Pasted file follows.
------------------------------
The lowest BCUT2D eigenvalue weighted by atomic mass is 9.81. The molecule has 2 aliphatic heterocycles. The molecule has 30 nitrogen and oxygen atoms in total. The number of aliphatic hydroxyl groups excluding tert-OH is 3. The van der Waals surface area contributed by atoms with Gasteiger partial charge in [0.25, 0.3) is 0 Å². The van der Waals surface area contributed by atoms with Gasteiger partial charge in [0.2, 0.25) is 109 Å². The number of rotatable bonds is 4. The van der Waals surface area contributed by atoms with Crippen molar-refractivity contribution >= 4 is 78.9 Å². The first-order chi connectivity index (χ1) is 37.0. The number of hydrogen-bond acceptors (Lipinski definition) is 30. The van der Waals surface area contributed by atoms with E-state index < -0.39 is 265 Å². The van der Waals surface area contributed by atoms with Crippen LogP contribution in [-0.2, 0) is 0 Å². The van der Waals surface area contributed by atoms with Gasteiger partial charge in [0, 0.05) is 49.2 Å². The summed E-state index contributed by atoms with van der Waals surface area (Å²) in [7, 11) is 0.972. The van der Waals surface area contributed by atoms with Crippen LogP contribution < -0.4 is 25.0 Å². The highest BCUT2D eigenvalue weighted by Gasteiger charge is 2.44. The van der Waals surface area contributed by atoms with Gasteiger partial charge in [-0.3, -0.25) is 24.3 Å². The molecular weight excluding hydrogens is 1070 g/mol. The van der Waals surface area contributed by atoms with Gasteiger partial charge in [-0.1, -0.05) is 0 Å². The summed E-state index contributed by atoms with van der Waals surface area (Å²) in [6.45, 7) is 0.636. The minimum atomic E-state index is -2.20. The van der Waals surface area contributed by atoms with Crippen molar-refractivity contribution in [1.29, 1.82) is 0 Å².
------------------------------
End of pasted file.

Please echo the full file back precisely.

The lowest BCUT2D eigenvalue weighted by atomic mass is 9.81. The molecule has 2 aliphatic heterocycles. The molecule has 30 nitrogen and oxygen atoms in total. The number of aliphatic hydroxyl groups excluding tert-OH is 3. The van der Waals surface area contributed by atoms with Gasteiger partial charge in [0.25, 0.3) is 0 Å². The van der Waals surface area contributed by atoms with Gasteiger partial charge in [0.2, 0.25) is 109 Å². The number of rotatable bonds is 4. The van der Waals surface area contributed by atoms with Crippen molar-refractivity contribution >= 4 is 78.9 Å². The first-order chi connectivity index (χ1) is 37.0. The number of hydrogen-bond acceptors (Lipinski definition) is 30. The van der Waals surface area contributed by atoms with E-state index < -0.39 is 265 Å². The van der Waals surface area contributed by atoms with Crippen LogP contribution in [-0.2, 0) is 0 Å². The van der Waals surface area contributed by atoms with Gasteiger partial charge in [0, 0.05) is 49.2 Å². The summed E-state index contributed by atoms with van der Waals surface area (Å²) in [7, 11) is 0.972. The van der Waals surface area contributed by atoms with Crippen LogP contribution < -0.4 is 25.0 Å². The highest BCUT2D eigenvalue weighted by Gasteiger charge is 2.44. The van der Waals surface area contributed by atoms with Gasteiger partial charge in [-0.3, -0.25) is 24.3 Å². The molecular weight excluding hydrogens is 1070 g/mol. The van der Waals surface area contributed by atoms with Gasteiger partial charge in [-0.1, -0.05) is 0 Å². The summed E-state index contributed by atoms with van der Waals surface area (Å²) in [6.45, 7) is 0.636. The minimum atomic E-state index is -2.20. The van der Waals surface area contributed by atoms with Crippen molar-refractivity contribution in [1.29, 1.82) is 0 Å².